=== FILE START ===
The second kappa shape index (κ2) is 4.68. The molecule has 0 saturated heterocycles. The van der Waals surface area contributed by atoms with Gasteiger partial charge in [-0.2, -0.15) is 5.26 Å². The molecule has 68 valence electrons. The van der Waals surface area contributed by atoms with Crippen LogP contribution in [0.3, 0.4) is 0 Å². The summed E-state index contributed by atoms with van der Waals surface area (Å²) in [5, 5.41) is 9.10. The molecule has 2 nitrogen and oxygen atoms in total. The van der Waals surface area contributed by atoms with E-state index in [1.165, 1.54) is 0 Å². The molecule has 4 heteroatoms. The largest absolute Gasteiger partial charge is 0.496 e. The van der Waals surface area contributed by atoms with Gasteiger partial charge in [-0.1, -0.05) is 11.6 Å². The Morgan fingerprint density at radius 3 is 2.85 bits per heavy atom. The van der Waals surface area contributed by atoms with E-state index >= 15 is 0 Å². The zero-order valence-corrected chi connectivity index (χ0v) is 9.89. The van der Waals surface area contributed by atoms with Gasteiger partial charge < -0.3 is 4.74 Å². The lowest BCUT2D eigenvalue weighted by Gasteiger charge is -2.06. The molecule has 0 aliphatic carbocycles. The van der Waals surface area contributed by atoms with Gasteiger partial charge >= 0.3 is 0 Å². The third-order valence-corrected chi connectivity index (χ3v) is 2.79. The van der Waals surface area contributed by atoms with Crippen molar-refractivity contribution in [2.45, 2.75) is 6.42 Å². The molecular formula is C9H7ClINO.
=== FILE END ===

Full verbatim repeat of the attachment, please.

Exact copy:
The second kappa shape index (κ2) is 4.68. The molecule has 0 saturated heterocycles. The van der Waals surface area contributed by atoms with Gasteiger partial charge in [-0.2, -0.15) is 5.26 Å². The molecule has 68 valence electrons. The van der Waals surface area contributed by atoms with Crippen LogP contribution in [0.3, 0.4) is 0 Å². The summed E-state index contributed by atoms with van der Waals surface area (Å²) in [5, 5.41) is 9.10. The molecule has 2 nitrogen and oxygen atoms in total. The van der Waals surface area contributed by atoms with E-state index in [1.165, 1.54) is 0 Å². The molecule has 4 heteroatoms. The largest absolute Gasteiger partial charge is 0.496 e. The van der Waals surface area contributed by atoms with Gasteiger partial charge in [-0.1, -0.05) is 11.6 Å². The Morgan fingerprint density at radius 3 is 2.85 bits per heavy atom. The van der Waals surface area contributed by atoms with E-state index >= 15 is 0 Å². The zero-order valence-corrected chi connectivity index (χ0v) is 9.89. The van der Waals surface area contributed by atoms with Gasteiger partial charge < -0.3 is 4.74 Å². The lowest BCUT2D eigenvalue weighted by Gasteiger charge is -2.06. The molecule has 0 aliphatic carbocycles. The van der Waals surface area contributed by atoms with Gasteiger partial charge >= 0.3 is 0 Å². The third-order valence-corrected chi connectivity index (χ3v) is 2.79. The van der Waals surface area contributed by atoms with Crippen molar-refractivity contribution in [2.45, 2.75) is 6.42 Å². The molecular formula is C9H7ClINO.